Spy Satellites and Other Intelligence Technologies that Changed History by Thomas GrahamSpy Satellites and Other Intelligence Technologies that Changed History by Thomas Graham

Spy Satellites and Other Intelligence Technologies that Changed History

byThomas Graham, Keith A. HansenForeword byRobert Huffstutler

Hardcover | July 20, 2015

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Much has been said and written about the failure of U.S. intelligence to prevent the terrorist attacks on September 11, 2001, and its overestimation of Iraq's weapons of mass destruction under Saddam Hussein. This book focuses instead on the central role that intelligence-collection systems play in promoting arms control and disarmament.

Ambassador Thomas Graham Jr. and Keith Hansen bring more than fifty combined years of experience to this discussion of the capabilities of technical systems, which are primarily based in space. Their history of the rapid advancement of surveillance technology is a window into a dramatic reconceptualization of Cold War strategies and policy planning. Graham and Hansen focus on the intelligence successes against Soviet strategic nuclear forces and the quality of the intelligence that has made possible accurate assessments of WMD programs in North Korea, Iran, and Libya. Their important insights shed a much-needed light on the process of verifying how the world harnesses the proliferation of nuclear arms and the continual drive for advancements in technology.

Ambassador Thomas Graham Jr. is chairman of the Cypress Fund for Peace and Security in Washington, D.C. He served as general counsel of the U.S. Arms Control and Disarmament Agency for fifteen years and was President Clinton's special assistant for arms control, nonproliferation, and disarmament. Keith Hansen is consulting professor in...
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Title:Spy Satellites and Other Intelligence Technologies that Changed HistoryFormat:HardcoverDimensions:184 pages, 8 × 5 × 0.98 inPublished:July 20, 2015Publisher:University of Washington PressLanguage:English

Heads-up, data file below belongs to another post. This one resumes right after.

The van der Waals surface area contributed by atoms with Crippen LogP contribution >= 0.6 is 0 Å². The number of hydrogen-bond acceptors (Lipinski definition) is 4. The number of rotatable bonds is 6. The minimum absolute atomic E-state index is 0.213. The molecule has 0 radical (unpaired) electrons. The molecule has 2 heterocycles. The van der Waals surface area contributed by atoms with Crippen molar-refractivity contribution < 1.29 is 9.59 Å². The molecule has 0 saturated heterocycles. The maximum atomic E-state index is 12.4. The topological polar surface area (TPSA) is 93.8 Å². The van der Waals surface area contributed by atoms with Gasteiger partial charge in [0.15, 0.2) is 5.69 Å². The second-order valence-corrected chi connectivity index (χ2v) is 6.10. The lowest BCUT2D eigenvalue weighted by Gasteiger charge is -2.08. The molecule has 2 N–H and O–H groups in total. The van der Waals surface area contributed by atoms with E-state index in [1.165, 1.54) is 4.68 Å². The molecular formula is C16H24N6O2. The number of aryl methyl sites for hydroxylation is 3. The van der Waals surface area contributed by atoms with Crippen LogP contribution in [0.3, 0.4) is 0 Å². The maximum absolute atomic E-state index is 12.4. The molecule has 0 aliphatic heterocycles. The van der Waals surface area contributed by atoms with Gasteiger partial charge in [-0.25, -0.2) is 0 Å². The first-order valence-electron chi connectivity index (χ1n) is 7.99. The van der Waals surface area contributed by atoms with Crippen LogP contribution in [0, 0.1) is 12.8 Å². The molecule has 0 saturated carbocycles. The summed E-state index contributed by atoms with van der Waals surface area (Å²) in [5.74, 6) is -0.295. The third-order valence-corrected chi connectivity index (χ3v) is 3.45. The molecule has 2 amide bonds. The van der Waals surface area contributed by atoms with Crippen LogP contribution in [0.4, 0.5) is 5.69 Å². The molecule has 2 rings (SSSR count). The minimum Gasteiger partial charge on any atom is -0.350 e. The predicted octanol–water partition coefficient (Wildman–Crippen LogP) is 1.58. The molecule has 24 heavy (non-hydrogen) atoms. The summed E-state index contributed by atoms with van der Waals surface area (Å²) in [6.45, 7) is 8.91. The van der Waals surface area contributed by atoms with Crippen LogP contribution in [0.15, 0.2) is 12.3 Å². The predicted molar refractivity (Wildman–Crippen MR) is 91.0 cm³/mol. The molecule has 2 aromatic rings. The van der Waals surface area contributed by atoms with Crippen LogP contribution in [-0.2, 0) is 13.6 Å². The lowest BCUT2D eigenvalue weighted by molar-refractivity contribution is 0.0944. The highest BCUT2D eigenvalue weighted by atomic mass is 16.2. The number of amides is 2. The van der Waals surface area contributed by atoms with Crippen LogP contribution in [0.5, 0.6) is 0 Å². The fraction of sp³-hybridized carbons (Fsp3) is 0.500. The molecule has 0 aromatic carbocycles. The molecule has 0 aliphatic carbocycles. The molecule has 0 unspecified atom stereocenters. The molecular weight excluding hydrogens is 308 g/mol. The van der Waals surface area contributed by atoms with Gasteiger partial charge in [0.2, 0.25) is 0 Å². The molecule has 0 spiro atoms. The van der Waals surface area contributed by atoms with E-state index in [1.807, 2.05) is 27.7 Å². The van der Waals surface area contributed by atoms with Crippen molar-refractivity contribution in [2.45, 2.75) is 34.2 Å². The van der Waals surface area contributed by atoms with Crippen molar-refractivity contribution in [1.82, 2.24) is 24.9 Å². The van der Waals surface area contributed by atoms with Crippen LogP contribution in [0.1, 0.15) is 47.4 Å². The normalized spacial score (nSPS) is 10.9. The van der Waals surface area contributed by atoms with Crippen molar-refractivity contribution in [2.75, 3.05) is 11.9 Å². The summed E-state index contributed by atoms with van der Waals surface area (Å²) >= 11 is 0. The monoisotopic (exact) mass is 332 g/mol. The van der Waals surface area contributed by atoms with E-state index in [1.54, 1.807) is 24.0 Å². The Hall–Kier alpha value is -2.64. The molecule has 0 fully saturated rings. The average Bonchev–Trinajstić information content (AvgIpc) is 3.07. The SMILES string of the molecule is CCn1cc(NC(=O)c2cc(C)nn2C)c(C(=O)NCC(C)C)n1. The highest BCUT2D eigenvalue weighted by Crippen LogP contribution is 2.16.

The following ISBNs are associated with this title:

ISBN - 10:0295997214

ISBN - 13:9780295997216

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Table of Contents

Foreword by Robert M. HuffstutlerPreface and AcknowledgmentsIntroduction

1. To Verity or Not to Verify2. Soviet Secrecy Fuels the Arms Race and Inhibits Verification3. U.S. Efforts to Understand Soviet Military Forces and Capabilities4. Strategic Arms Control Legitimizes Space-Based Reconnaissance5. Intelligence Support to Arms Control Activities6. National Technical Means of Verification Takes Center Stage7. "National Technical Means" Goes Multilateral8. Monitoring the Proliferation of Weapons of Mass Destruction9. Conclusion

PostscriptAppendixesA. Glossary of Acronyms and TermsB. Texts of NTM Provisions in Arms Control AgreementsC. Chronology of Key U.S. Reconnaissance CapabilitiesD. U.S. Atomic Energy Detection System (USAEDS)E. CTBT International Monitoring SystemF. U.S. Intelligence Community

NotesBibliographyAbout the AuthorsIndex

Editorial Reviews

Much has been said and written about the failure of U.S. intelligence to prevent the terrorist attacks on September 11, 2001, and its overestimation of Iraq's weapons of mass destruction under Saddam Hussein. This book focuses instead on the central role that intelligence-collection systems play in promoting arms control and disarmament.Ambassador Thomas Graham Jr. and Keith Hansen bring more than fifty combined years of experience to this discussion of the capabilities of technical systems, which are primarily based in space. Their history of the rapid advancement of surveillance technology is a window into a dramatic reconceptualization of Cold War strategies and policy planning. Graham and Hansen focus on the intelligence successes against Soviet strategic nuclear forces and the quality of the intelligence that has made possible accurate assessments of WMD programs in North Korea, Iran, and Libya. Their important insights shed a much-needed light on the process of verifying how the world harnesses the proliferation of nuclear arms and the continual drive for advancements in technology.I could not imagine two authors better experienced to tell this important story, and to continue to tell it in more detail as declassification permits. Likewise, it is hard to come up with a better example of how good intelligence can generate the transparency which defined U.S. and Soviet stability in the latter part of the twentieth century. - William O. Studeman, William O. Studeman